Tuesday, May 09, 2006

Maslow, As It Relates To Iraq

For the longest while, I have had to listen the proponents of the ongoing war in Iraq eschew that this is a war of "freedom," to which mainly is a straw man's argument, designed only to be an argument of last resort that would otherwise make it impossible for some detractors of Operation Iraqi Freedom seem as though they are somehow against basic human rights. It's a show of desperation on their part, an opportunity to look as though they have the moral highground, when in fact, all they are merely doing is scraping from the bottom of the barrel.

In having to put up with this nonstop nonsense, you always knew that in the back of your mind, this simple argument made by the absolutists and the glib demonstrate any lack of thought, or the ability to understand reason. With them, everything is black and white, cut and dry. I tend to find glibness to be just another word for ignorant; absolutism a deadly policy.

If this is a war of freedom, as the proponents maintain, then have they not read Abraham Maslow's paper, A Theory on Human Motivation, which subscribes to the practical theory of the Hierarchy of Needs? We are to believe by the neoconservative intellectuals that people yearn for freedom; that freedom is contagious and once thrust upon oppressed peoples that it will spread to a region where such things have been denied to those for generations.

They therefore are presupposing that Iraqis who lived under Saddam Hussein would embrace some "liberators" from afar coming in to rescue them from the brutal tyrant that Hussein was. But what they fail to grasp, rather, is not the lack of freedom that is missing, but that they fail to understand what Iraq and Iraqis needed.

Freedom is not a basic need. It is a need to be met after various subordinate needs are met. When applying Maslow's Hierarchy, we come to the realization that there is an ordinal set of needs that have to be met. Once each primary need is met, we then graduate to the advanced need (in an ironic sense, each graduated need is somewhat ancillary to the previous).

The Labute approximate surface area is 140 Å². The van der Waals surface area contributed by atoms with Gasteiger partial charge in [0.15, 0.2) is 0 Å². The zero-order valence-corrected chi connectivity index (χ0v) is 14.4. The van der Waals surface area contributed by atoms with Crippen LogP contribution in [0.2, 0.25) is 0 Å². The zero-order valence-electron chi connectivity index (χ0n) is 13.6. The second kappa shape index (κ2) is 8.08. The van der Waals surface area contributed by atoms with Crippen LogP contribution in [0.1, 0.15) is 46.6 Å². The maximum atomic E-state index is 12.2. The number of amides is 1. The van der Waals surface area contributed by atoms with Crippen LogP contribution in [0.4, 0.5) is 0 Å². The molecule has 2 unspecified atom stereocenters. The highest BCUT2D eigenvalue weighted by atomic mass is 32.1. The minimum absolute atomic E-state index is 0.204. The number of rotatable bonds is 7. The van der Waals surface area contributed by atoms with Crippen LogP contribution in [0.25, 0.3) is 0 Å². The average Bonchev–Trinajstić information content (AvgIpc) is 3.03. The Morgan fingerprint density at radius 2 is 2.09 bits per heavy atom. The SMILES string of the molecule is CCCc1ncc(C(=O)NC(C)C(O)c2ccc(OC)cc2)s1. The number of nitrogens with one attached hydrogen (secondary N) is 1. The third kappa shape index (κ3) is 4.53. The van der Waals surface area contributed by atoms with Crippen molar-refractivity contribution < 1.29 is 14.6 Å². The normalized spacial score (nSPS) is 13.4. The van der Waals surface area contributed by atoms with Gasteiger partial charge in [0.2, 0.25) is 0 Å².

You have your basic sets of needs. First is physiological, second is safety, third is love, fourth esteem, and fifth and finally, self-actualization. The first two imply a sense of security. In the absence of all, the first fulfillment of any human being is physiological. You and I have to eat in order to stay alive. We need to drink and eat so that our bodies can survive. If the individual is a simple creature, then once that physiological need is met, then that creature will never need more than to simply survive and be happy at that.

The second need is safety. Once we've satisfied our basic demand, we need to live without having injury brought upon us. Our fears of illness and injury overwhelm all others except in physiological terms. We naturally wouldn't eat out of a garbage can because we know that most likely the food in there is contaminated by expiration, by disease-carrying insects, and contact with other substances that would make food rather inedible to us. But to a person who is starving and has come to their last resort, they will forego safety and be willing to become sick if it means they will live to see another day.

The next set of needs are needs based more on personal advancement. Love is a need based on human responses toward one another. The absence of love is not necessarily life-threatening, in that you can live without ever having relations with another human being. Naturally, there are long-term effects and consequences that can drive people to bring harm upon others, but that's not important enough to go into here.

Esteem comes from the desire have a higher appreciation of ourselves. We base that esteem on achievement or some capacity and/or ability to accomplish something. Sometimes esteem can sit in the place of love, provided that the esteem will bring perhaps a better class of people for whom one can love. From having a greater self-worth, we can attact those whose values are mutual to our own.